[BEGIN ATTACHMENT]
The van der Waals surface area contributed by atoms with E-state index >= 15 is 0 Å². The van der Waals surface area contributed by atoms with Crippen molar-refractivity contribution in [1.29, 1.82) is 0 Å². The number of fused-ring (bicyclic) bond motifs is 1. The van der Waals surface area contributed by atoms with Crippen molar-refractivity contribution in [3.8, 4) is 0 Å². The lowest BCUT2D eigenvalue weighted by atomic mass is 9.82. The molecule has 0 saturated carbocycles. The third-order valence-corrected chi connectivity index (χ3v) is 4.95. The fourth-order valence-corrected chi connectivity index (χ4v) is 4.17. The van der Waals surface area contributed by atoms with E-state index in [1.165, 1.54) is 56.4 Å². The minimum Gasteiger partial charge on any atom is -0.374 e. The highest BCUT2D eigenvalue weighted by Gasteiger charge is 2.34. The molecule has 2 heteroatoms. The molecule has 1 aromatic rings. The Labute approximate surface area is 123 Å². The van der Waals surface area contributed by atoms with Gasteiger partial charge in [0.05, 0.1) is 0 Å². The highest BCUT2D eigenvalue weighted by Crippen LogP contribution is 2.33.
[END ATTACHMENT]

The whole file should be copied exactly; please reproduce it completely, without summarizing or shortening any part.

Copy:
The van der Waals surface area contributed by atoms with E-state index >= 15 is 0 Å². The van der Waals surface area contributed by atoms with Crippen molar-refractivity contribution in [1.29, 1.82) is 0 Å². The number of fused-ring (bicyclic) bond motifs is 1. The van der Waals surface area contributed by atoms with Crippen molar-refractivity contribution in [3.8, 4) is 0 Å². The lowest BCUT2D eigenvalue weighted by atomic mass is 9.82. The molecule has 0 saturated carbocycles. The third-order valence-corrected chi connectivity index (χ3v) is 4.95. The fourth-order valence-corrected chi connectivity index (χ4v) is 4.17. The van der Waals surface area contributed by atoms with E-state index in [1.165, 1.54) is 56.4 Å². The minimum Gasteiger partial charge on any atom is -0.374 e. The highest BCUT2D eigenvalue weighted by Gasteiger charge is 2.34. The molecule has 2 heteroatoms. The molecule has 1 aromatic rings. The Labute approximate surface area is 123 Å². The van der Waals surface area contributed by atoms with Gasteiger partial charge in [0.05, 0.1) is 0 Å². The highest BCUT2D eigenvalue weighted by Crippen LogP contribution is 2.33.